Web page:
A considerable stretch of the Mekong flows through Chinese territory, almost all of it in Yunnan Province. The source of the river is in Tibet, although no one seems sure exactly where. Not far from the source, the river flows through Yunnan. The Lancang Jiang (‘Turbulent River’) as the Chinese call their section of the Mekong, is about 1500 km long. Watersheds in Yunnan contribute about 20% of volume of water entering the mainstream of the river. Despite these magnitudes, outside planners are inclined to ignore the importance of the Chinese section of the Mekong Basin. Thus, for instance, the plethora of reports, tables, maps and memoranda produced by the Mekong River Commission (MRC), and its predecessor, the Interim Mekong Committee only covered the section of the basin up to the Chinese border. Others, with often very different agendas, have done the same.1 This was partly a reflection of the fact that it is only about fifteen years since the border with China was opened. Prior to that, during the Maoist era, China was considered - and considered itself - a country apart. Since then, the Chinese have not shown a great deal of interest in joining the MRC, nor any other regional groupings which may affect the way in which they use the river. There has been, partly in consequence, a continuation of the mindset which ignores what I shall call the Yunnan factor in riparian affairs.
It is possible to argue that the Chinese section of the Mekong is more important than most other stretches of the river for it comprises the headwaters, and the first thousand or so kilometres of the stream. What happens there will ultimately affect of those living in all the countries downstream. This should accentuate worries of the other riparian countries with regard to Chinese activities in the Mekong watershed. Instead the instinct seems to be to place the Yunnan factor in the ‘too hard’ basket.
Yet Yunnan is not isolated, either geographically, culturally or politically. Many of the people living in the border lands - which are thousands of kilometres long and adjoin three countries: Burma, Laos and Vietnam - are more closely articulated both culturally and economically, with the Southeast Asian region to the south than they are to China. Even the provincial authorities of Yunnan see their future lying with the adjoining provinces of Guanxi and Sichuan and with neighbouring Southeast Asian nations rather than any Greater China. From time to time the Beijing authorities tell them otherwise: it is perhaps no coincidence that Mao’s infamous Cultural Revolution (1966-76) was pursued with particular vigour in this province. It is perhaps the province’s interstitial geographical position, and its distance from the traditional centres of power in China, which has made it particularly prone to be rebellious.2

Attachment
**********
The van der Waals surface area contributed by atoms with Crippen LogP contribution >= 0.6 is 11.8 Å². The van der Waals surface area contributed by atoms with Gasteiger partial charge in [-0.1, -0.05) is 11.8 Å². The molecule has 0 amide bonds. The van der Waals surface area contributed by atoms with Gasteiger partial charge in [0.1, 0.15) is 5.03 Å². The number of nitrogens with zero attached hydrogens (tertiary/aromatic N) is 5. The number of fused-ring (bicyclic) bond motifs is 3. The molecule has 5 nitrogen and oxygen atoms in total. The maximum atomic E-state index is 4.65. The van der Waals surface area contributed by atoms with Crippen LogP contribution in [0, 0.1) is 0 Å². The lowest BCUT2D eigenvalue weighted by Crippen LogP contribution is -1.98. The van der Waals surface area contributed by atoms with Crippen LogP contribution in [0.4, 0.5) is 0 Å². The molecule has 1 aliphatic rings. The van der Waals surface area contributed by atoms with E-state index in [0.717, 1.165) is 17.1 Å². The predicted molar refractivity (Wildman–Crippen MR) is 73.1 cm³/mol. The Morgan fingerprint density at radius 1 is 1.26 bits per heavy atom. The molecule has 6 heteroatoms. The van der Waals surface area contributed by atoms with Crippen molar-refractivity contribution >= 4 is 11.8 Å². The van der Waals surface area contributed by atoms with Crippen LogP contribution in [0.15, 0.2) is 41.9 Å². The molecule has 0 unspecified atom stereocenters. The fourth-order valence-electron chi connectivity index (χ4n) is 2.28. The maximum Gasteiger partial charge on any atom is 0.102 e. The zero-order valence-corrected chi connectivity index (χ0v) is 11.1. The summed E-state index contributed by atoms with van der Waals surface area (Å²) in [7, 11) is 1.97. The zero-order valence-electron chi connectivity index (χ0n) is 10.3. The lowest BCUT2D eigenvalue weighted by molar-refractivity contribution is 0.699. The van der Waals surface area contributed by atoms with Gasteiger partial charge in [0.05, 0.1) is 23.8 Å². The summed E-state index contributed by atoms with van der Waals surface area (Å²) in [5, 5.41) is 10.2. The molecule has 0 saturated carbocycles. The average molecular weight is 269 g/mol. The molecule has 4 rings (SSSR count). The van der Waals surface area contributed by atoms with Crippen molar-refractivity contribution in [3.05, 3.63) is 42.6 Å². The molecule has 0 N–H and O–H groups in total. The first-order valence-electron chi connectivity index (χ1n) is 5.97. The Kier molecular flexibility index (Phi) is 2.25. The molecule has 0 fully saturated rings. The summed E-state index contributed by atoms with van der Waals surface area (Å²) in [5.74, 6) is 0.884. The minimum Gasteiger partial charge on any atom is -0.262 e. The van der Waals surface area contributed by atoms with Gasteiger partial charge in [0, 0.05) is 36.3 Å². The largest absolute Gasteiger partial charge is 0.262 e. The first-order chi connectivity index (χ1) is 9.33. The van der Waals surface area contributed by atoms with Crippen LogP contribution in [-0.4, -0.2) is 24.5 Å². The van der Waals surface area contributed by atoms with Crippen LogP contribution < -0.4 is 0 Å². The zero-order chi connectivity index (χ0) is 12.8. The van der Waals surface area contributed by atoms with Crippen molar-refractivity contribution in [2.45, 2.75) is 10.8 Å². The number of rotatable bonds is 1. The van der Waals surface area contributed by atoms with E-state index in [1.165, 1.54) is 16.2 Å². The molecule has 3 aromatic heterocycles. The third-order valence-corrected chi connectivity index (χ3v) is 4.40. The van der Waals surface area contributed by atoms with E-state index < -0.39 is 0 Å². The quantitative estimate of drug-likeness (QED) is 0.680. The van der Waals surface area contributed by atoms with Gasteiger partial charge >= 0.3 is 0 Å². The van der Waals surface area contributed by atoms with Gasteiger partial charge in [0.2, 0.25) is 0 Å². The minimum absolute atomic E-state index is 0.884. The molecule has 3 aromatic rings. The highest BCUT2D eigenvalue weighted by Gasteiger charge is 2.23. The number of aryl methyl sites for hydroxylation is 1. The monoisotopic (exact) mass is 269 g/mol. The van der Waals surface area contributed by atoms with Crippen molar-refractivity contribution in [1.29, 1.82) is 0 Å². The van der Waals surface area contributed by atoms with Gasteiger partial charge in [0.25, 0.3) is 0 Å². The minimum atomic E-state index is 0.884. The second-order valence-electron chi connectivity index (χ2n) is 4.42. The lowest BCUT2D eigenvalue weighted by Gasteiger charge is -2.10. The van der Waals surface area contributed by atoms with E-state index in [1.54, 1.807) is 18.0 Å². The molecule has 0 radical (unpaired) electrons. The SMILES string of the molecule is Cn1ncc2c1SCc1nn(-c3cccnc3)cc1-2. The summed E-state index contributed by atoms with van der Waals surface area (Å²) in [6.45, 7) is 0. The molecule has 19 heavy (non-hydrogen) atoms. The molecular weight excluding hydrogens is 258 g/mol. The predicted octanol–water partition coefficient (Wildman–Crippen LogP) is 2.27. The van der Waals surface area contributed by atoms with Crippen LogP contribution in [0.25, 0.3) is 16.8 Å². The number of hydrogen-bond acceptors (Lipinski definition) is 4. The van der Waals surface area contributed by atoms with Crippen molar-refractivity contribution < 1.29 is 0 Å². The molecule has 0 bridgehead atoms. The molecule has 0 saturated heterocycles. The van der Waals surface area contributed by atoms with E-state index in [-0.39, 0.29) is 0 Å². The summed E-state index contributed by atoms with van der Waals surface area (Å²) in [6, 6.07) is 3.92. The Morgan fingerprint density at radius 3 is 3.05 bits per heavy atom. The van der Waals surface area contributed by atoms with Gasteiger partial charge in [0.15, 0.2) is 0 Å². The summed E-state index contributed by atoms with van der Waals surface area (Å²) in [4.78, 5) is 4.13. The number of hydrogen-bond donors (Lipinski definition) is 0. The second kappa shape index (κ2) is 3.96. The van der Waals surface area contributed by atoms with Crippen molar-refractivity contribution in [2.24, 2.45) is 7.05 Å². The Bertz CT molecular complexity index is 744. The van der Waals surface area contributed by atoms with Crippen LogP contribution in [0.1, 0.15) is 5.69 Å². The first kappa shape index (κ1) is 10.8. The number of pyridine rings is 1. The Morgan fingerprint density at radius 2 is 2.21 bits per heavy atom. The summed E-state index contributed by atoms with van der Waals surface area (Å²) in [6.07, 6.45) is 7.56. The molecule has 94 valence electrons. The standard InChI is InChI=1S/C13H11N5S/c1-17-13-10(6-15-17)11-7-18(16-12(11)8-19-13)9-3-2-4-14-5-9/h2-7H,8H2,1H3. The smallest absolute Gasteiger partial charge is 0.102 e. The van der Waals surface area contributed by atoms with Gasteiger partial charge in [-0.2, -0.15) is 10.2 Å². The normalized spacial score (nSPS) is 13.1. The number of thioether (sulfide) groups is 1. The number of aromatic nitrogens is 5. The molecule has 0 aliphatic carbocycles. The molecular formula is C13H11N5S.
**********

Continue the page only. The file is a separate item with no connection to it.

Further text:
From the perspective of Yunnan, a deep contradiction lies at the heart of the geopolitics of the Upper Mekong Basin. On the one hand the ingrained authoritarianism of the government is reinforced by the knowledge that they control the headwaters of the river and are not really answerable to anyone downstream. On the other hand, the provincial authorities see closer association with the other riparian nations as a means of enhancing the provincial economy, something that has become increasingly necessary as the central government in Beijing has been drastically cutting their budget, leaving the province to raise an ever greater proportion of their revenue. This paper explores some of those contradictions.
2. Geographical Setting
Yunnan’s location, and its spectacular topography are major determinants and constraints of its history. On the one hand it lies at a cross roads: between China and India, between China and Southeast Asia. On the other hand it is on the remote southwestern frontier of greater China. At the same time, the possibilities for closer political and economic integration with the region have been consistently thwarted by the deep valleys that incise the province in a north/south direction, greatly complicating travel.
The basin of the Mekong (or Lancang Jiang) in Yunnan is much narrower than in the lower basin, as the mainstream and its tributaries flow through narrow, deep gorges. In the south of the province, in Simao and Xishuangbanna Prefectures, this changes as the valley opens out, floodplains become wider, the river becomes broader and more sluggish and the stream takes on a similiar appearance as in northern Laos.
The Mekong is only one of several major rivers that flow through Yunnan. The Salween, the Yangze and the Red Rivers have all carved deep gorges through the province. These are roughly parallel on a north-south axis before they diverge to the east and west in central Yunnan.
Because of its remoteness, and its inhospitable terrain, the population of the Mekong basin, which lies in the Western part of Yunnan, is relatively sparse. The basin differs from the plateau to the east of Kunming, which supports a larger, more heavily urbanised, population. There are relatively few areas which can support an agricultural population, although the broader flood plains in the south sustain a larger population.
The province is rich in minerals. Silver and copper were mined from the early nineteenth century. The volume of mining was increased enormously by the French and the British during the colonial era. The French exported large quantities of copper and tin down the Red River, and along the newly completed railway to Haiphong in Vietnam. The flow of these commodities was thus diverted in a radically different direction from the traditional routes, which led eastwards, into China.
During the late 1950s, the Communists increased levels of exploitation, mining newly located reserves of tin, lead, zinc, copper, silver, coal and phosphate. During this period there was also serious depletion of the province’s considerable forests.